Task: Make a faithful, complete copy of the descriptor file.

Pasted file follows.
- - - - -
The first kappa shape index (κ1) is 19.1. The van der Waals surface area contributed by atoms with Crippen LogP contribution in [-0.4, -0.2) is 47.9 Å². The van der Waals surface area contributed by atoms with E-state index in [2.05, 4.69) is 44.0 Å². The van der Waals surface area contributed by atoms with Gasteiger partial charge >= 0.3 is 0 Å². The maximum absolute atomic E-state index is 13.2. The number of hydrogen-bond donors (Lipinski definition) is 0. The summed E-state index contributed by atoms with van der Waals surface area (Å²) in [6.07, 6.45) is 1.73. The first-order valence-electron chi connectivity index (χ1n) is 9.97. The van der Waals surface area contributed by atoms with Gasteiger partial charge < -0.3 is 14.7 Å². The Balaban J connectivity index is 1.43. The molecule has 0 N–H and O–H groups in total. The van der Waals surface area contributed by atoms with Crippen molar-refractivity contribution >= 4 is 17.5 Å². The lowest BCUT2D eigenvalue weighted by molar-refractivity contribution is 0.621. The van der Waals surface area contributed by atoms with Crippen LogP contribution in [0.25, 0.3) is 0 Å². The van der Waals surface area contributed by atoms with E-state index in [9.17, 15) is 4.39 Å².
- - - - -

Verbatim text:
The first kappa shape index (κ1) is 19.1. The van der Waals surface area contributed by atoms with Crippen LogP contribution in [-0.4, -0.2) is 47.9 Å². The van der Waals surface area contributed by atoms with E-state index in [2.05, 4.69) is 44.0 Å². The van der Waals surface area contributed by atoms with Gasteiger partial charge >= 0.3 is 0 Å². The maximum absolute atomic E-state index is 13.2. The number of hydrogen-bond donors (Lipinski definition) is 0. The summed E-state index contributed by atoms with van der Waals surface area (Å²) in [6.07, 6.45) is 1.73. The first-order valence-electron chi connectivity index (χ1n) is 9.97. The van der Waals surface area contributed by atoms with Gasteiger partial charge < -0.3 is 14.7 Å². The Balaban J connectivity index is 1.43. The molecule has 0 N–H and O–H groups in total. The van der Waals surface area contributed by atoms with Crippen molar-refractivity contribution >= 4 is 17.5 Å². The lowest BCUT2D eigenvalue weighted by molar-refractivity contribution is 0.621. The van der Waals surface area contributed by atoms with Crippen LogP contribution in [0.25, 0.3) is 0 Å². The van der Waals surface area contributed by atoms with E-state index in [9.17, 15) is 4.39 Å².